Webhooks let you subscribe to events happening in a software system and automatically receive a delivery of data to your server whenever those events occur.
Webhooks are used to receive data as it happens, as opposed to polling an API (calling an API intermittently) to see if data is available. With webhooks, you only need to express interest in an event once, when you create the webhook.
Webhooks are used in a wide range of scenarios, including:
- Triggering CI (continuous integration) pipelines on an external CI server. For example, to trigger CI in Jenkins or CircleCI when code is pushed to a branch.
- Sending notifications about events on GitHub to collaboration platforms. For example, sending a notification to Discord or Slack when there's a review on a pull request.
- Updating an external issue tracker like Jira.
- Deploying to a production server.
- Logging events as they happen on GitHub, for audit purposes.
When you create a webhook, you specify a URL and subscribe to events that occur on GitHub. When an event that your webhook is subscribed to occurs, GitHub will send an HTTP request with data about the event to the URL that you specified. If your server is set up to listen for webhook deliveries at that URL, it can take action when it receives one.
For example, you could subscribe your webhook to events that occur when code is pushed to a repository, a pull request is opened, a GitHub Pages site is built, or a new member is added to a team. Your server could respond by deploying code to production, triggering a CI pipeline, sending a notification, or creating a GitHub project for the new team member.
You must create a webhook within a specific repository, organization, GitHub Enterprise, or GitHub App. The webhook can only access resources that are available in the repository, organization, GitHub Enterprise, or GitHub App where it is installed. For more information, see "Types of webhooks."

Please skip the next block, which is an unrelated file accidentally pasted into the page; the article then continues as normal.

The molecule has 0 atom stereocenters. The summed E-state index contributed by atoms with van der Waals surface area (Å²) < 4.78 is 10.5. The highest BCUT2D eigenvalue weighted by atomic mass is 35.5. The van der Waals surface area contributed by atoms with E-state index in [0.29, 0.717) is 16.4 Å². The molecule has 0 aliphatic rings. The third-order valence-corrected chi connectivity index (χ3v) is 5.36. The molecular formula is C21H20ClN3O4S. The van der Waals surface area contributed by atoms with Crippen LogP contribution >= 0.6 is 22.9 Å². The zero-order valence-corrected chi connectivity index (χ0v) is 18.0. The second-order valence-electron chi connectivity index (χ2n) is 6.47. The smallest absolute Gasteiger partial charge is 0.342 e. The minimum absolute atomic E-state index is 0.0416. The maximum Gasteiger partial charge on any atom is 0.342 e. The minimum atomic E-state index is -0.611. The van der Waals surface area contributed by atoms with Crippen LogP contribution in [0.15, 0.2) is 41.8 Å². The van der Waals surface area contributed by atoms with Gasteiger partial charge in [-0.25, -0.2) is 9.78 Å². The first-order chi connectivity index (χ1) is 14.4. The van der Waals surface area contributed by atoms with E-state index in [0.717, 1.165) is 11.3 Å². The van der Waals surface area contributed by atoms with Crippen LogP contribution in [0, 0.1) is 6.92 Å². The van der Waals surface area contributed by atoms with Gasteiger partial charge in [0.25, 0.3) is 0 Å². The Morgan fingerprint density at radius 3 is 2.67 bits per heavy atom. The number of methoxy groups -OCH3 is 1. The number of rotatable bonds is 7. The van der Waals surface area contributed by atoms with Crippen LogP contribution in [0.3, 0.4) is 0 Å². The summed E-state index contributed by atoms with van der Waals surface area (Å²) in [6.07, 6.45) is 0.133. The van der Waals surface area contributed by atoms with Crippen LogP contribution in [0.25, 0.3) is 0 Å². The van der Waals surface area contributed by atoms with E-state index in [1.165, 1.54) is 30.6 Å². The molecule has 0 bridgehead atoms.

For more information about creating webhooks, see "Creating webhooks." For more information about the types of events you can subscribe to, see "Webhook events and payloads." For more information about configuring your server to take an action in response to a payload delivery, see "Handling webhook deliveries."
Note: GitHub webhooks do not currently support IPv6 but will in the future. The
/meta REST API endpoint returns IPv6 ranges to enable that transition.
Using webhooks has the following advantages over using the API:
- Webhooks require less effort and less resources than polling an API.
- Webhooks scale better than API calls. If you need to monitor many resources, calling the API for each resource may cause you to hit your API rate limit quota quickly. Instead, you can subscribe to multiple webhook events and receive information only when an event happens.
- Webhooks allow near real-time updates, since webhooks are triggered when an event happens.
If you only need information once or intermittently, or only want to get information from a small set of resources with no plans to scale up, you can call the API when you need the relevant information.
For information on best practices to follow when using webhooks, see "Best practices for using webhooks."
Note: GitHub Services (sometimes referred to as Service Hooks) was deprecated in 2019, in favor of integrating with webhooks. For more information about migrating your integration from using GitHub Services to using webhooks, see the blog post.